The USDA’s Food Safety and Inspection Service (“FSIS”) is proposing an amendment to USDA regulations that would require meat and poultry processors to pay overtime to USDA inspectors who engage in donning and doffing activities that, when combined with the time spent engaged in inspection activities, result in more than 8 hours of work per day. The FSIS claims that the amendment is necessary to achieve compliance with the Supreme Court’s decision in IBP, Inc. v. Alvarez, 546 U.S. 21 (2005), and the Office of Personnel Management’s interpretation of that decision.
By law, any meat processing establishment that contains slaughter operations must have USDA inspectors on site to inspect the slaughter process. The FSIS bears the costs of mandatory inspection activities provided by the USDA inspectors during non-overtime hours of operation, defined under the regulations as 5, 8-hour days per week. The slaughter facilities must pay for inspection activities performed on an overtime basis, which includes not only weekly hours exceeding 40 hours but also daily hours exceeding 8 hours. Under current regulations, the time inspectors spend putting on and taking off protective and sanitary clothing and equipment and other related preliminary and postliminary activities (such as walking to and from the production areas) are not taken into account in applying the overtime analysis. The proposed amendment would change the current practice and require that donning and doffing activities be included in the analysis.
Assuming the amendment survives the notice and comment process, meat processors with slaughter operations that run 8-hour production shifts must decide between one of two options: (1) shorten production times so that donning and doffing activities all occur within the standard 8-hour day or (2) pay the overtime associated for donning and doffing activities that exceed the standard 8-hour day. FSIS said that it expects that most slaughter facilities will choose to pay the additional overtime because it will not be as costly as lost production time. Specifically, FSIS reports that it conducted on-site time studies at various establishments to estimate the average time inspectors spend engaged in donning and doffing activities and determined that 15 minutes per day was a reasonably conservative estimate. The FSIS went on to add that, based on this estimate, the average additional cost per inspector will be about $4,345 per year based on FY2011 hourly rates.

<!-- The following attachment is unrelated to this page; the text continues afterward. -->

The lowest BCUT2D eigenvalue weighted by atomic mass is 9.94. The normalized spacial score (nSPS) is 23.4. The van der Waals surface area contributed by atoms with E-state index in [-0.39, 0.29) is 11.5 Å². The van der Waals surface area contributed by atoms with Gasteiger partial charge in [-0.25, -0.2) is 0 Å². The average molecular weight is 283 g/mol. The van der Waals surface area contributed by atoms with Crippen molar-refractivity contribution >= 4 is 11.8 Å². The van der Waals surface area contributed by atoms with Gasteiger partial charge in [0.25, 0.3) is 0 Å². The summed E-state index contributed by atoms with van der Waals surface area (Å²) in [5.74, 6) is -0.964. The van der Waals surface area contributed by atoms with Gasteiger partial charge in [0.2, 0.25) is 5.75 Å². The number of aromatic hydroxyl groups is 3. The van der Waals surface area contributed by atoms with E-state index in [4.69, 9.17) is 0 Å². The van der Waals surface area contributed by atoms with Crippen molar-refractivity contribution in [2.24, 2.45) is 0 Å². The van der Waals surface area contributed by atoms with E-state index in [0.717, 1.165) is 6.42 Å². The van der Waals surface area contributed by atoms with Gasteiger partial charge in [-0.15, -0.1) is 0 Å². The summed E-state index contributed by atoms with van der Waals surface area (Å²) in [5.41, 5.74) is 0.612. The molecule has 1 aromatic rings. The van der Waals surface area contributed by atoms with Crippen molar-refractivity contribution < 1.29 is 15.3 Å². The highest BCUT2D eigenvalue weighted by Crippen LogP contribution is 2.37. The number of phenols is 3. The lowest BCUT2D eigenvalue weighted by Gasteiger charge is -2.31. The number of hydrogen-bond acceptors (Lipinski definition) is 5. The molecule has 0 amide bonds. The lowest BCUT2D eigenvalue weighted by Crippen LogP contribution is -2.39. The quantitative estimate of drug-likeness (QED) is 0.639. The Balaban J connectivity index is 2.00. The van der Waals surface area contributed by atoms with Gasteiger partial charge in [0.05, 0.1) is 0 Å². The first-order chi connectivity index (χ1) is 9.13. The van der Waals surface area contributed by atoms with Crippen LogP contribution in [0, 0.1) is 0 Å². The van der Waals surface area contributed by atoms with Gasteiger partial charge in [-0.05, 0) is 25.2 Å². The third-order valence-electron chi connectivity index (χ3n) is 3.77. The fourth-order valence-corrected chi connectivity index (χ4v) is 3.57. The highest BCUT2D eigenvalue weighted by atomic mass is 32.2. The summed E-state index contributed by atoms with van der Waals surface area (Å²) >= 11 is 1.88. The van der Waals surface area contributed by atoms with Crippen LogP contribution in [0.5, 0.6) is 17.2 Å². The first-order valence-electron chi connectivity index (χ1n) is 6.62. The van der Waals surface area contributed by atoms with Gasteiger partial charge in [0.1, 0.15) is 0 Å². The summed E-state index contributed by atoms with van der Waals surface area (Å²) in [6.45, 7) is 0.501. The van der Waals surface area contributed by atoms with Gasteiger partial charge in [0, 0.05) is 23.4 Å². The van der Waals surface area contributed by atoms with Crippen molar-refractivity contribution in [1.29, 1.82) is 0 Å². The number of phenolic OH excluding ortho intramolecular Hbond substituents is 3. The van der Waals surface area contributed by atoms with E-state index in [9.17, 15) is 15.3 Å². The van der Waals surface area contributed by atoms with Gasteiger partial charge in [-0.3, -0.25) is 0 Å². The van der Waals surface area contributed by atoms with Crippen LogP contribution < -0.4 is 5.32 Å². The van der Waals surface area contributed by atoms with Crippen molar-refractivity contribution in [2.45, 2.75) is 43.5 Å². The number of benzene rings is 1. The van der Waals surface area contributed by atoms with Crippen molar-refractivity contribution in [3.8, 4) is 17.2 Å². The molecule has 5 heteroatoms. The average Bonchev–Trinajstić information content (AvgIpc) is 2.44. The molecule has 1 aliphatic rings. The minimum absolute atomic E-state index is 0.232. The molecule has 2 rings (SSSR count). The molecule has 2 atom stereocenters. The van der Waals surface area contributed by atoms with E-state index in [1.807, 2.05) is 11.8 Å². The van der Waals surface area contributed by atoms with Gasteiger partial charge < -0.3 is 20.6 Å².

Regardless of which option meat processors choose, they should undertake a donning and doffing compliance audit to identify ways to lessen the amount of time that inspectors spend engaged in donning and doffing activities, including re-engineering plant processes and layouts and evaluating whether the various clothing and equipment worn by the inspectors is necessary. To ensure that any such changes comply with Alvarez and other applicable authorities, meat processors should engage outside counsel to assist with this audit process. Meat processors may also want to file comments to the proposed amendment, which are due on September 8, 2010.